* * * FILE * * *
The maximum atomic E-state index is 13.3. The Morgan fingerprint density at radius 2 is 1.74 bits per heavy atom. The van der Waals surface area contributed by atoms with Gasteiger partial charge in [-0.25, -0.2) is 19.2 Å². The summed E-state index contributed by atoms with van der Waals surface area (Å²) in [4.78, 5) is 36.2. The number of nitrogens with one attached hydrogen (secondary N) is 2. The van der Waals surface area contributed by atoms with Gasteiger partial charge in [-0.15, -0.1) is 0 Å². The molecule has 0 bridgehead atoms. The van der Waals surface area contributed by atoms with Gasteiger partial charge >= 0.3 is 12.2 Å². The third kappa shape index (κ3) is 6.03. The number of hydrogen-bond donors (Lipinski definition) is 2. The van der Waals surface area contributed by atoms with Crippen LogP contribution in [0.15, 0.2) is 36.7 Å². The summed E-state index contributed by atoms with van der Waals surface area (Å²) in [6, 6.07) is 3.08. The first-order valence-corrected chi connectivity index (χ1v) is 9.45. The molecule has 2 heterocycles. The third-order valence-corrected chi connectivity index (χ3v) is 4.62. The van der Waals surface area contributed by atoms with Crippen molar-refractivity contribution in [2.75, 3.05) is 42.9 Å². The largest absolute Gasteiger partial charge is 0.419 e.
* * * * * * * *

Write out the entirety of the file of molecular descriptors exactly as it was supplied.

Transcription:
The maximum atomic E-state index is 13.3. The Morgan fingerprint density at radius 2 is 1.74 bits per heavy atom. The van der Waals surface area contributed by atoms with Gasteiger partial charge in [-0.25, -0.2) is 19.2 Å². The summed E-state index contributed by atoms with van der Waals surface area (Å²) in [4.78, 5) is 36.2. The number of nitrogens with one attached hydrogen (secondary N) is 2. The van der Waals surface area contributed by atoms with Gasteiger partial charge in [-0.15, -0.1) is 0 Å². The molecule has 0 bridgehead atoms. The van der Waals surface area contributed by atoms with Gasteiger partial charge >= 0.3 is 12.2 Å². The third kappa shape index (κ3) is 6.03. The number of hydrogen-bond donors (Lipinski definition) is 2. The van der Waals surface area contributed by atoms with Crippen LogP contribution in [0.15, 0.2) is 36.7 Å². The summed E-state index contributed by atoms with van der Waals surface area (Å²) in [6, 6.07) is 3.08. The first-order valence-corrected chi connectivity index (χ1v) is 9.45. The molecule has 2 heterocycles. The third-order valence-corrected chi connectivity index (χ3v) is 4.62. The van der Waals surface area contributed by atoms with Crippen molar-refractivity contribution in [2.75, 3.05) is 42.9 Å². The largest absolute Gasteiger partial charge is 0.419 e.